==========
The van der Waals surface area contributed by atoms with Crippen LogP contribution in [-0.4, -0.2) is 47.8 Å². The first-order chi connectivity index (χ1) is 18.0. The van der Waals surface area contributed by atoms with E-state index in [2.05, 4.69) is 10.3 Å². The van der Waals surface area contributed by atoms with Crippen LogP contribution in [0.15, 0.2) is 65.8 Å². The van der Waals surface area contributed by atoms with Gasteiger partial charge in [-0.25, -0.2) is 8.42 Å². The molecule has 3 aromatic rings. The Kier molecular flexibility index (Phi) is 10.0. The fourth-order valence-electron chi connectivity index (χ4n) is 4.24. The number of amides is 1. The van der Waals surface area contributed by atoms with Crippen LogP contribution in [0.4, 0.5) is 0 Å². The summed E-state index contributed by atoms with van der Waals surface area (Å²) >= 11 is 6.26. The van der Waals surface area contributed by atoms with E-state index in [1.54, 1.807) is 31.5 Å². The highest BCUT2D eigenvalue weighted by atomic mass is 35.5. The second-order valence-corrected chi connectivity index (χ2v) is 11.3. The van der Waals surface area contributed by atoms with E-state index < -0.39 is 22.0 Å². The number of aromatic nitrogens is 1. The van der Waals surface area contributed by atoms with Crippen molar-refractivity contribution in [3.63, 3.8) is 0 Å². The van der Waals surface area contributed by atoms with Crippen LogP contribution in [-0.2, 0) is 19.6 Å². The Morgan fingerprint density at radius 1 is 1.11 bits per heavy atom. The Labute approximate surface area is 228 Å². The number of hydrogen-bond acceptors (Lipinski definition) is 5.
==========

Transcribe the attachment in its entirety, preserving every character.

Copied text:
The van der Waals surface area contributed by atoms with Crippen LogP contribution in [-0.4, -0.2) is 47.8 Å². The first-order chi connectivity index (χ1) is 18.0. The van der Waals surface area contributed by atoms with E-state index in [2.05, 4.69) is 10.3 Å². The van der Waals surface area contributed by atoms with Crippen LogP contribution in [0.15, 0.2) is 65.8 Å². The van der Waals surface area contributed by atoms with Gasteiger partial charge in [-0.25, -0.2) is 8.42 Å². The molecule has 3 aromatic rings. The Kier molecular flexibility index (Phi) is 10.0. The fourth-order valence-electron chi connectivity index (χ4n) is 4.24. The number of amides is 1. The van der Waals surface area contributed by atoms with Crippen LogP contribution in [0.4, 0.5) is 0 Å². The summed E-state index contributed by atoms with van der Waals surface area (Å²) >= 11 is 6.26. The van der Waals surface area contributed by atoms with E-state index in [1.54, 1.807) is 31.5 Å². The highest BCUT2D eigenvalue weighted by atomic mass is 35.5. The second-order valence-corrected chi connectivity index (χ2v) is 11.3. The van der Waals surface area contributed by atoms with E-state index < -0.39 is 22.0 Å². The number of aromatic nitrogens is 1. The van der Waals surface area contributed by atoms with Crippen molar-refractivity contribution in [3.63, 3.8) is 0 Å². The van der Waals surface area contributed by atoms with Crippen LogP contribution in [-0.2, 0) is 19.6 Å². The Morgan fingerprint density at radius 1 is 1.11 bits per heavy atom. The Labute approximate surface area is 228 Å². The number of hydrogen-bond acceptors (Lipinski definition) is 5.